'There have been falls in sales of new and used cars over the last 12 months and we can reasonably assume that retail sales will continue to be less active through much of 2006,' said Adrian Rushmore, managing editor at EurotaxGlass’s.
'This will have a negative impact on used car prices, albeit to a lesser degree than in the aftermath of the mini consumer boom in 2004.'
Price falls are likely to be aggravated by the oversupply of new vehicles, where excess unsold stock is registered and then retailed as ‘used’ after three months.
'The practise of selling three-month-old cars is widespread amongst franchised dealers, and all the signs point to even greater volumes of these nearly new cars being pushed onto the used market in 2006.'
With over 120 all-new model ranges arriving in 2006 - more than in any previous year - carmakers have high expectations that new models will compensate for the loss of sales from established product lines. However, most forecasters are predicting registrations to fall by around 2.5 to 5%, increasing the prospects of oversupply.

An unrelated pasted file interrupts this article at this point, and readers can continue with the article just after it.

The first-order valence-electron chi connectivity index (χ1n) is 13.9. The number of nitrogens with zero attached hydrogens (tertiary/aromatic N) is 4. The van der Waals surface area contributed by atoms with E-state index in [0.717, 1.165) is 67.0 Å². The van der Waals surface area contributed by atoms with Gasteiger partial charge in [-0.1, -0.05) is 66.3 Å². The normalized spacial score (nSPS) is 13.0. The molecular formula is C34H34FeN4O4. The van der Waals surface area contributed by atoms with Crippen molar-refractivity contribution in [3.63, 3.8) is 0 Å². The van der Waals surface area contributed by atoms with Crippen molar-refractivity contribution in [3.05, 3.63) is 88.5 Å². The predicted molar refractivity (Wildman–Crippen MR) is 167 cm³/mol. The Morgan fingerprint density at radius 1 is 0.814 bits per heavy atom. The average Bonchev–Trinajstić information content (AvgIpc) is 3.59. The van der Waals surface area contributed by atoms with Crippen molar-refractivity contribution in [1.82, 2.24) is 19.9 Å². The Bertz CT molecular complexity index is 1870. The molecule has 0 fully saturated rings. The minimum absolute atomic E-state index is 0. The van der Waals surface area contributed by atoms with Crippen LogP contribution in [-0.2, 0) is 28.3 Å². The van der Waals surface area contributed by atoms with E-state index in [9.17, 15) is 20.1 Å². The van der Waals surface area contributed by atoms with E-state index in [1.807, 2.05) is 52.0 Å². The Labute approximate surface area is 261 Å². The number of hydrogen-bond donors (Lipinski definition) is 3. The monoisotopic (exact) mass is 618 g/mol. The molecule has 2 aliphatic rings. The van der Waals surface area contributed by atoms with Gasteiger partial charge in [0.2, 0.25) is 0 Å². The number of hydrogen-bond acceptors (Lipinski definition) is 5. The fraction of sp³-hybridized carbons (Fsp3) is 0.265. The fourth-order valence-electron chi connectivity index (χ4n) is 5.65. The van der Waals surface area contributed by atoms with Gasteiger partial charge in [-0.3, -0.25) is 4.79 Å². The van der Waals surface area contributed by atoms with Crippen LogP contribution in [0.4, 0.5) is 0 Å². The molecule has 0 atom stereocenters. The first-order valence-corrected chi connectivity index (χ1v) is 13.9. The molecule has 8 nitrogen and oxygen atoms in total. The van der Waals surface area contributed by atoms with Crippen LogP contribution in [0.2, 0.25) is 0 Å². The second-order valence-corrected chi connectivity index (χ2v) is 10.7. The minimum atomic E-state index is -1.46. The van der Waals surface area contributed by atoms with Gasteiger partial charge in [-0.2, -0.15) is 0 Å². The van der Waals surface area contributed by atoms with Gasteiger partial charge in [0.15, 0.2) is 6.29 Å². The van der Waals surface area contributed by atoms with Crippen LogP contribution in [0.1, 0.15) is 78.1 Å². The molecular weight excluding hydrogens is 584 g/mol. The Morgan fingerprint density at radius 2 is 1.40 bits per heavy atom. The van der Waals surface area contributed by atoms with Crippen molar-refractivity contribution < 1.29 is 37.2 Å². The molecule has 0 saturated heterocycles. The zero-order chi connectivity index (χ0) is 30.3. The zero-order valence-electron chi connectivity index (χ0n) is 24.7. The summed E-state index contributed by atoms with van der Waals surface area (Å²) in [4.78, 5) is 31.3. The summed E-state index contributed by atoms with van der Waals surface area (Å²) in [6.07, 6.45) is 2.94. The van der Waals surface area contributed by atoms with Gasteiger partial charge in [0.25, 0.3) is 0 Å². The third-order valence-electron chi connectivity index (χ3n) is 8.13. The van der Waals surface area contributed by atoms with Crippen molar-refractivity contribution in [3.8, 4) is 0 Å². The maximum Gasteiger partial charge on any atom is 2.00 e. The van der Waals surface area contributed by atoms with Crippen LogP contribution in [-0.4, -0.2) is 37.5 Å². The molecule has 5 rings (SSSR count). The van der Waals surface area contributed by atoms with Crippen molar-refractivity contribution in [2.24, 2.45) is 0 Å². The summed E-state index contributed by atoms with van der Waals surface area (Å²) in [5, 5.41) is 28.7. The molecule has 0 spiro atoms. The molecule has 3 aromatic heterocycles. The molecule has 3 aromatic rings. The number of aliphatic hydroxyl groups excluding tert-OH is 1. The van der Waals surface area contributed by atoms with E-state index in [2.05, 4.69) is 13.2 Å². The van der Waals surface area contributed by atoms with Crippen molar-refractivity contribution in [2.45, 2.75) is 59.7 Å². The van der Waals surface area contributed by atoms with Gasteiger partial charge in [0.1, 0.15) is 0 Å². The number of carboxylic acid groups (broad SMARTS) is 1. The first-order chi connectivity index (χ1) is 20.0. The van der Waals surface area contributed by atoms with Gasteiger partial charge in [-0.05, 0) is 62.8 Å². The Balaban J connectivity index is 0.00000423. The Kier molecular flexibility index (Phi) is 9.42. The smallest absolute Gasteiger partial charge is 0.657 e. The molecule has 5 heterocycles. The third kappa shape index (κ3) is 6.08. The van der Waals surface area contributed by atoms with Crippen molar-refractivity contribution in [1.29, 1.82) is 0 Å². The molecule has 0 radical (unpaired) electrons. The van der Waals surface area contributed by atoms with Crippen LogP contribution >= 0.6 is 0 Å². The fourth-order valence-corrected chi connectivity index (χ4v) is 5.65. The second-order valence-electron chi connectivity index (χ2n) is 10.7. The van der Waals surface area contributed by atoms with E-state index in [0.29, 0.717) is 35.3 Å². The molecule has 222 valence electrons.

'This would lead to lower residuals for one, two and possibly three-year-old cars this year,' said Rushmore.
The values of one-year-old cars fell by around £500 in 2005, while those of three-year-old vehicles remained firm by comparison. "This narrowing of price differentials can only continue for so long, because at some point retail customers will perceive the younger car to be better value for money. It is at this stage that prices for three-year-old cars are likely to suffer."
Without the distress marketing of more new cars this year, EurotaxGlass’s says the market would suffer only a moderate downturn in used car prices. 'However, we fear that the pressures will intensify and the ripple effect will extend to the three-year-old car. Nevertheless, it currently remains the case that younger the car, the greater the instability of prices.'